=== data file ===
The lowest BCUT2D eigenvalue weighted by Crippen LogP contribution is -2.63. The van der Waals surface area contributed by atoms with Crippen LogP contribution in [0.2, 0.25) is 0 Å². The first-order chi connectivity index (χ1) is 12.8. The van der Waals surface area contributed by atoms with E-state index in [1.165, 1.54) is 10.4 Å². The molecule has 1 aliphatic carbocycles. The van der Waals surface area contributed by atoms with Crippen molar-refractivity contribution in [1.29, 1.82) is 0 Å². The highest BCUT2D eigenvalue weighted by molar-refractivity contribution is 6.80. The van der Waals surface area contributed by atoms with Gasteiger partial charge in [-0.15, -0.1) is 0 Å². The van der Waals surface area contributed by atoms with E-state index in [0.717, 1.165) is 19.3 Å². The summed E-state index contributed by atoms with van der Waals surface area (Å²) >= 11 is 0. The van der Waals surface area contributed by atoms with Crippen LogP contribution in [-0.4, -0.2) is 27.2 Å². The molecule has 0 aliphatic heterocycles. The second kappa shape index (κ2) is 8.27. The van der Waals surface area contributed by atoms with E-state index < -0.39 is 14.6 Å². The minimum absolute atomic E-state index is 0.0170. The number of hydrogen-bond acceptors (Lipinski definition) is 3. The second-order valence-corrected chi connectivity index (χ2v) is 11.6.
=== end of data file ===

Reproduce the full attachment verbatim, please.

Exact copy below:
The lowest BCUT2D eigenvalue weighted by Crippen LogP contribution is -2.63. The van der Waals surface area contributed by atoms with Crippen LogP contribution in [0.2, 0.25) is 0 Å². The first-order chi connectivity index (χ1) is 12.8. The van der Waals surface area contributed by atoms with E-state index in [1.165, 1.54) is 10.4 Å². The molecule has 1 aliphatic carbocycles. The van der Waals surface area contributed by atoms with Crippen molar-refractivity contribution in [1.29, 1.82) is 0 Å². The highest BCUT2D eigenvalue weighted by molar-refractivity contribution is 6.80. The van der Waals surface area contributed by atoms with Gasteiger partial charge in [-0.15, -0.1) is 0 Å². The van der Waals surface area contributed by atoms with E-state index in [0.717, 1.165) is 19.3 Å². The summed E-state index contributed by atoms with van der Waals surface area (Å²) >= 11 is 0. The van der Waals surface area contributed by atoms with Crippen LogP contribution in [-0.4, -0.2) is 27.2 Å². The molecule has 0 aliphatic heterocycles. The second kappa shape index (κ2) is 8.27. The van der Waals surface area contributed by atoms with E-state index < -0.39 is 14.6 Å². The minimum absolute atomic E-state index is 0.0170. The number of hydrogen-bond acceptors (Lipinski definition) is 3. The second-order valence-corrected chi connectivity index (χ2v) is 11.6.